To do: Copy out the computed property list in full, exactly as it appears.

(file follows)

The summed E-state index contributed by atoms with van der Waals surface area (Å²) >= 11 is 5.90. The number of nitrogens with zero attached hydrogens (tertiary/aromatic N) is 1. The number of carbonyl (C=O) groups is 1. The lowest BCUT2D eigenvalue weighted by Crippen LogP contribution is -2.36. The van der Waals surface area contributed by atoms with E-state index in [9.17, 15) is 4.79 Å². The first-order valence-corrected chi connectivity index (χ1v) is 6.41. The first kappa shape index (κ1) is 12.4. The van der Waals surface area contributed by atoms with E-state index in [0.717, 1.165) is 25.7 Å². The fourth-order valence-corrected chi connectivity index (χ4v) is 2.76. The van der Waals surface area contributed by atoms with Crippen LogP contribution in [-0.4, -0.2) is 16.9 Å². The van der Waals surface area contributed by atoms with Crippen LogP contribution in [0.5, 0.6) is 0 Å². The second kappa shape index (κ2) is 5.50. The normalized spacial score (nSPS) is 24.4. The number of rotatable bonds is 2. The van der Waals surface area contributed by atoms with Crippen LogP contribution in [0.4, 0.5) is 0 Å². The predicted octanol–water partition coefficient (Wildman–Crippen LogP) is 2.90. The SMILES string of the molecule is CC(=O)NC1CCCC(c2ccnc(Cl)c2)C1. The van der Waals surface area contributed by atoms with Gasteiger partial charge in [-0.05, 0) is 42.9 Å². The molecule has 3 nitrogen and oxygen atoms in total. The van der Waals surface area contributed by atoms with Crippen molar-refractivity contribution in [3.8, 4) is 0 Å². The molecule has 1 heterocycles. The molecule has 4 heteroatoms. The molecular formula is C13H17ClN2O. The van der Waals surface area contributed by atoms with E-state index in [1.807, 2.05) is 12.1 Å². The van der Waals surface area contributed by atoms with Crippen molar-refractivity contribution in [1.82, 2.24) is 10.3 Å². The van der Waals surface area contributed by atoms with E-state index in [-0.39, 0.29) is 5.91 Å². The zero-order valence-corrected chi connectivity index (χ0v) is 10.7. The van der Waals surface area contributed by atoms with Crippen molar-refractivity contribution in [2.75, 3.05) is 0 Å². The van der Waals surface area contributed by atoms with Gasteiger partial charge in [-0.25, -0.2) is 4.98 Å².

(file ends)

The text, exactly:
The summed E-state index contributed by atoms with van der Waals surface area (Å²) >= 11 is 5.90. The number of nitrogens with zero attached hydrogens (tertiary/aromatic N) is 1. The number of carbonyl (C=O) groups is 1. The lowest BCUT2D eigenvalue weighted by Crippen LogP contribution is -2.36. The van der Waals surface area contributed by atoms with E-state index in [9.17, 15) is 4.79 Å². The first-order valence-corrected chi connectivity index (χ1v) is 6.41. The first kappa shape index (κ1) is 12.4. The van der Waals surface area contributed by atoms with E-state index in [0.717, 1.165) is 25.7 Å². The fourth-order valence-corrected chi connectivity index (χ4v) is 2.76. The van der Waals surface area contributed by atoms with Crippen LogP contribution in [-0.4, -0.2) is 16.9 Å². The van der Waals surface area contributed by atoms with Crippen LogP contribution in [0.5, 0.6) is 0 Å². The second kappa shape index (κ2) is 5.50. The normalized spacial score (nSPS) is 24.4. The number of rotatable bonds is 2. The van der Waals surface area contributed by atoms with Crippen LogP contribution in [0.4, 0.5) is 0 Å². The predicted octanol–water partition coefficient (Wildman–Crippen LogP) is 2.90. The SMILES string of the molecule is CC(=O)NC1CCCC(c2ccnc(Cl)c2)C1. The van der Waals surface area contributed by atoms with Gasteiger partial charge in [-0.05, 0) is 42.9 Å². The molecule has 3 nitrogen and oxygen atoms in total. The van der Waals surface area contributed by atoms with Crippen molar-refractivity contribution in [3.8, 4) is 0 Å². The molecule has 1 heterocycles. The molecule has 4 heteroatoms. The molecular formula is C13H17ClN2O. The van der Waals surface area contributed by atoms with E-state index in [1.807, 2.05) is 12.1 Å². The van der Waals surface area contributed by atoms with Crippen molar-refractivity contribution in [1.82, 2.24) is 10.3 Å². The van der Waals surface area contributed by atoms with E-state index in [-0.39, 0.29) is 5.91 Å². The zero-order valence-corrected chi connectivity index (χ0v) is 10.7. The van der Waals surface area contributed by atoms with Crippen molar-refractivity contribution in [2.75, 3.05) is 0 Å². The van der Waals surface area contributed by atoms with Gasteiger partial charge in [-0.25, -0.2) is 4.98 Å².